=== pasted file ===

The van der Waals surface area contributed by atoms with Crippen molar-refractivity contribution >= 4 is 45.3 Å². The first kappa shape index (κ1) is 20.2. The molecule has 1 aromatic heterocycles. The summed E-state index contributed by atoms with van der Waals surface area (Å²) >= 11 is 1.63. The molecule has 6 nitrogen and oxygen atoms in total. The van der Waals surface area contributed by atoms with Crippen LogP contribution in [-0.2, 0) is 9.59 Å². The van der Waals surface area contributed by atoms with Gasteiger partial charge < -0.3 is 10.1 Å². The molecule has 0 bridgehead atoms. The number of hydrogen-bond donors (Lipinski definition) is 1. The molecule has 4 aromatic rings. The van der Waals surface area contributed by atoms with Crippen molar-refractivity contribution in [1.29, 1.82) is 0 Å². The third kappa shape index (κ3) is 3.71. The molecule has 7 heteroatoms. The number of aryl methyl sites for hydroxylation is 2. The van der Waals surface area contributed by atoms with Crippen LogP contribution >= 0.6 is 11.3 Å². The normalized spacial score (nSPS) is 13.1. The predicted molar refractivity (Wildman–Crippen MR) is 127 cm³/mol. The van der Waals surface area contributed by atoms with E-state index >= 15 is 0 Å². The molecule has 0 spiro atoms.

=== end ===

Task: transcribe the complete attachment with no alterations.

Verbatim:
The van der Waals surface area contributed by atoms with Crippen molar-refractivity contribution >= 4 is 45.3 Å². The first kappa shape index (κ1) is 20.2. The molecule has 1 aromatic heterocycles. The summed E-state index contributed by atoms with van der Waals surface area (Å²) >= 11 is 1.63. The molecule has 6 nitrogen and oxygen atoms in total. The van der Waals surface area contributed by atoms with Crippen LogP contribution in [-0.2, 0) is 9.59 Å². The van der Waals surface area contributed by atoms with Gasteiger partial charge < -0.3 is 10.1 Å². The molecule has 0 bridgehead atoms. The number of hydrogen-bond donors (Lipinski definition) is 1. The molecule has 4 aromatic rings. The van der Waals surface area contributed by atoms with Crippen molar-refractivity contribution in [1.29, 1.82) is 0 Å². The third kappa shape index (κ3) is 3.71. The molecule has 7 heteroatoms. The number of aryl methyl sites for hydroxylation is 2. The van der Waals surface area contributed by atoms with Crippen LogP contribution >= 0.6 is 11.3 Å². The normalized spacial score (nSPS) is 13.1. The predicted molar refractivity (Wildman–Crippen MR) is 127 cm³/mol. The van der Waals surface area contributed by atoms with E-state index >= 15 is 0 Å². The molecule has 0 spiro atoms.